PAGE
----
Stone fruit seedling to fruit in 3 years - possible?


I am interested in doing my own crosses and sampling seedlings. But I don’t have enough room in my yard for this. Is it possible to shorten the juvenile phase of seedlings by grafting them to mature trees?

For example:
Year 1 - grow seedlings (apricot, cherry, etc)
Year 2 - graft 6-10 seedlings to a mature tree
Year 3 - ?

Will I get fruit the next year after grafing, the way I would if I were grafting varieties from a scion exchange? Or does the “seedling scion” know that it is not mature and thus require the regular amount of time?



I am not an expert, but after reading the title of your post, and before reading the body, I was going to suggest the exact same plan you contemplated! I think it should work. Go for it…

Yes you could do this. I think it may take a bit more time since the seedling may not produce good sized scionwood in just one year. Also it may take several years for the graft to produce fruit.

In the past before dwarfing apple rootstocks were available this method was used to quickly figure out if the cross would produce good fruit for apples. Etter used this method to develop his apples. Now for apples dwarfing rootstocks are available so people just graft onto dwarf roostocks like Bud 9.

Skillcult has a apple breeding project you may want to take a look at his site for useful ideas. He also talks about using long scions to get grafts to fruit quickly.

Good point about longer scions. I have seen that. I ended up finding how Luther Burbank sped this up:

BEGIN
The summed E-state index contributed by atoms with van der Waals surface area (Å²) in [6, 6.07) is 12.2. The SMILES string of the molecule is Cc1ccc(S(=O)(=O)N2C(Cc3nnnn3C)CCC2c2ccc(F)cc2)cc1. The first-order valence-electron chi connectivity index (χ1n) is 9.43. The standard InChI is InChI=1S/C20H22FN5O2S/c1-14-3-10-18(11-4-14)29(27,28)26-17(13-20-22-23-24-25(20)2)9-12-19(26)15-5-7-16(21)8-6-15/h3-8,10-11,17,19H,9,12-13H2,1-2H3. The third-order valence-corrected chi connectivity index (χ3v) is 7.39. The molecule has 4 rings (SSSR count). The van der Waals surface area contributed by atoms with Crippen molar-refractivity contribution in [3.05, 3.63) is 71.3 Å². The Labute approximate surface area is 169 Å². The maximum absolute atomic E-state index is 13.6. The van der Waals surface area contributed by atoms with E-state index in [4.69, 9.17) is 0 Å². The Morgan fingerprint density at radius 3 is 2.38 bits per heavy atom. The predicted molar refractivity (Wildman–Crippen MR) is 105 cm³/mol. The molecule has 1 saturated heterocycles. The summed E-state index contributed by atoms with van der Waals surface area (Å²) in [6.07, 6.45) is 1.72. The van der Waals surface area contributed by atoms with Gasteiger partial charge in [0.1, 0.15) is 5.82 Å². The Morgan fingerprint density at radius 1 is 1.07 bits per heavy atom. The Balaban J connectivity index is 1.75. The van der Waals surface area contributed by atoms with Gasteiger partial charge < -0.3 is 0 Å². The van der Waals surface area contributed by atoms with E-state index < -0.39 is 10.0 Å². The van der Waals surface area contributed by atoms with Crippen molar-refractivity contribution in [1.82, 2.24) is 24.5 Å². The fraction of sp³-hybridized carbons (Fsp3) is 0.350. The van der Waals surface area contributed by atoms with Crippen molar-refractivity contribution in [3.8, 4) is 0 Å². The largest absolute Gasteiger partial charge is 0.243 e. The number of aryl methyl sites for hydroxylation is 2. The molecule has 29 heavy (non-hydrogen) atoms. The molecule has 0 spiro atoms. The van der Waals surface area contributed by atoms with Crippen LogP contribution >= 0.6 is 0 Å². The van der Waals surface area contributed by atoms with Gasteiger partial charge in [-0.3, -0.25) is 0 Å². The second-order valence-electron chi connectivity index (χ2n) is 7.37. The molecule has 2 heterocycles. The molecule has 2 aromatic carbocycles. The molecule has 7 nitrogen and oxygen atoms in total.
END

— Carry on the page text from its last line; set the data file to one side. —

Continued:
And now, with our sprouted cherry seedlings six inches or eight in height… we come to the most important short-cut of all-quick fruiting, so that there may be quick selection…

… Graft away out at the tip ends of the tree," thought Luther Burbank, “and you will save from two to seven years of time.”…

… if we graft close to the trunk we can, at best, attach but six, or eight, or a dozen scions. But if we graft out at the tip ends, we can put five hundred scions on a single tree."*

*Grafting was nothing new; but it remained for Luther Burbank to learn the secret of producing, by means of it, five hundred different kinds of fruit on a single tree at the same time, so that a comparative test might be made. It remained for Luther Burbank, with his theory of starving a living thing to make it hasten its reproduction, to cut from two to seven years out of the long wait for the fruit which is to tell the story of the heredities which were confined within the seed.

…while the average time of fruiting has been brought down to less than two seasons, in some exceptional cases Mr. Burbank has secured fruit for testing the same season that the graft was made…

the method is to save time for the individual plant as well as to provide short-cuts for the process of evolution. To go back to our cherry seedling, now six inches above the ground, if we were to depend on nature’s processes, by careful planting and cultivation we might produce cherries in seven years; but by short-cutting through grafting, and short-cutting grafting itself through Mr. Burbank’s plan, we shall have our cherry crosses in 1914 instead of in 1920-five hundred of them all on a single tree…